|Scarlett Johanson and Liev Schreiber in Arthur Miller's A View from the Bridge |
Photo: Joan Marcus
Arthur Miller’s 1955 drama, A View from the Bridge which recently opened on Broadway at the Cort Theatre focuses on the rough-hewn family of a longshoreman, Eddie Carbone. He lives in Red Hook, Brooklyn in a small unimpressive apartment with his wife Beatrice and her niece Catherine. The tale was originally told to Arthur Miller by a longshoreman. He writes in the introduction to the script “I had never thought to make a play of it because it was too complete, there was nothing I could add.” Oh how wrong he was. It is that completeness, told well by talented actors that makes this an engrossing evening.
Each evening Catherine greets her Uncle’s return from the docks with the inappropriate exuberance of a young bride. Her uncle seems to love the positive attention he obviously no longer gets from his wife. The talented Liev Schreiber (Talk Radio, Glengarry Glen Ross) plays Eddie with genuineness and subtlety. His Eddie organically evolves from a man seemingly satisfied with life into a tempest of self-destruction.
Scarlett Johansson (“Lost in Translation”) plays Catherine with equal subtlety and nuance. Johansson, a native New Yorker with a long and esteemed Hollywood pedigree makes a striking Broadway debut. Beatrice, his wife, is played by Jessica Hecht who was last seen in an eerily similar role, Blanche in Brighton Beach Memoirs. She is the conciliator, the referee.
Catherine starts the boat rocking by announcing she wants to leave stenography school to take a job as a stenographer. Eddie reluctantly agrees only after Beatrice’s intercession. The rocking boat ultimately lands when word is received that Beatrice’s cousins, expected to arrive in a week or so to stay with them have arrived a week earlier.
A Solid Knock Out
This is an amazing cast led by Mr. Schreiber. He is so good, in fact perhaps a little too good. Morgan Spector was not the original actor in the role of Rudolpho. At one point in the second act there is a bit of sparring and his predecessor, Santino Fontana sustained a concussion and was permanently knocked out of the play.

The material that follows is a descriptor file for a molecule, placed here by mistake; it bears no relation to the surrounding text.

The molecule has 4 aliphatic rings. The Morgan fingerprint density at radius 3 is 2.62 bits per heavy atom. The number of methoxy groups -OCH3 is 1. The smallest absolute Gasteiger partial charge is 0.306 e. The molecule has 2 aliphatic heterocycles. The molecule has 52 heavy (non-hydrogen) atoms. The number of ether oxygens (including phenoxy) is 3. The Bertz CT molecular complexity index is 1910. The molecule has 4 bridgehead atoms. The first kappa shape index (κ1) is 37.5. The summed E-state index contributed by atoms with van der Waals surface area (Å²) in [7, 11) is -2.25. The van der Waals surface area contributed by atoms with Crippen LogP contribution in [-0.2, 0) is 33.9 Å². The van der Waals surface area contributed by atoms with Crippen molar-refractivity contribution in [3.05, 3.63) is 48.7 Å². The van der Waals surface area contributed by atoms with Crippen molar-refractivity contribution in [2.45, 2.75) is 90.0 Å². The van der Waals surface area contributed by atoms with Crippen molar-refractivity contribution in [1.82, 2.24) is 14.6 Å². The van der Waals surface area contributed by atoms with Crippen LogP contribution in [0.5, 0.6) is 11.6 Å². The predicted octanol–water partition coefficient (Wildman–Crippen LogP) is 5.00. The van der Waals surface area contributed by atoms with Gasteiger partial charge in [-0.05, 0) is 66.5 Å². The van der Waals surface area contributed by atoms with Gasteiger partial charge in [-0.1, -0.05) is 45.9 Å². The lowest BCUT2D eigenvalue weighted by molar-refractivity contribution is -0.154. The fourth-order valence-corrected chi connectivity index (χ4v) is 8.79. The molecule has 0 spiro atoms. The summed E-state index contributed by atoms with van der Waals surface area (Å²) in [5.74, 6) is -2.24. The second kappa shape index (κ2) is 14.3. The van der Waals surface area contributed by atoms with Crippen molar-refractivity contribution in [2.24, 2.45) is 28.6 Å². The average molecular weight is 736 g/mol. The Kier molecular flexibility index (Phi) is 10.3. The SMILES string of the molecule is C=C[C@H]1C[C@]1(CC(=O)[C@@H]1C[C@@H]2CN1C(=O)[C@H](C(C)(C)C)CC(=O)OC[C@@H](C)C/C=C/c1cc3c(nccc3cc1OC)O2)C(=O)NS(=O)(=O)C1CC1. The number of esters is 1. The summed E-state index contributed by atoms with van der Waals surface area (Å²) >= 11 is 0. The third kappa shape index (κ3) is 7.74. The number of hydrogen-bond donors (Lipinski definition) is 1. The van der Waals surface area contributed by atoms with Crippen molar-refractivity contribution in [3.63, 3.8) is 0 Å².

The brothers arrive at the apartment under a veil of secrecy. Marco, played by Corey Stoll, is here to send money back to his wife and kids in Italy. Rodolpho, Morgan Spector, is the dreamer. He also happens to be a dancer, singer and tailor. These “unmanly” pastimes don’t sit well with Eddie. When Rodolpho and Catherine express a romantic interest in one-another and start to get serious, Eddie explodes. He seeks the council of his family lawyer Alfieri who tells him there is nothing he can do about Rodolpho just because in Eddie’s words “the guy ain’t right.”
Eddie’s homophobia seems intensely personal, almost like he doth protest too much. During the heat of an argument in the second act Eddie gives us another reason to question this. What may have seemed in 1955 like an attempt to emasculate Rodolpho, comes off today as a potential closet case.
|Scarlett Johansson, Jessica Hecht and Liev Schreiber in Arthur Miller's A View from the Bridge |
Photo: Joan Marcus
Director Gregory Mosher’s touch on this play is barely felt and the heartbreaking lives of this family are left to unfold with Miller’s naturalistic dialogue. John Lee Beatty’s set is as simple as the play itself. As you enter the theatre the brick street façade of mid-century Brooklyn is plain and undistinguishable. Peter Kaczorowski’s lights coming up on the scene at the top of the show make the set pop to life. Jane Greenwood’s costumes are simple and reflective of the period and the socio-economic status of the Carbone’s.
It’s hard to imagine that with two revivals since the 1980s alone, A View from the Bridge could find an audience; this one deserves it. This is thanks in large part to a first-rate cast and a story that’s so “complete.”
I’m predicting that Mr. Schreiber will have an aisle seat in Radio City Music Hall come this June 13th.
Read full production credits at the Internet Broadway Database.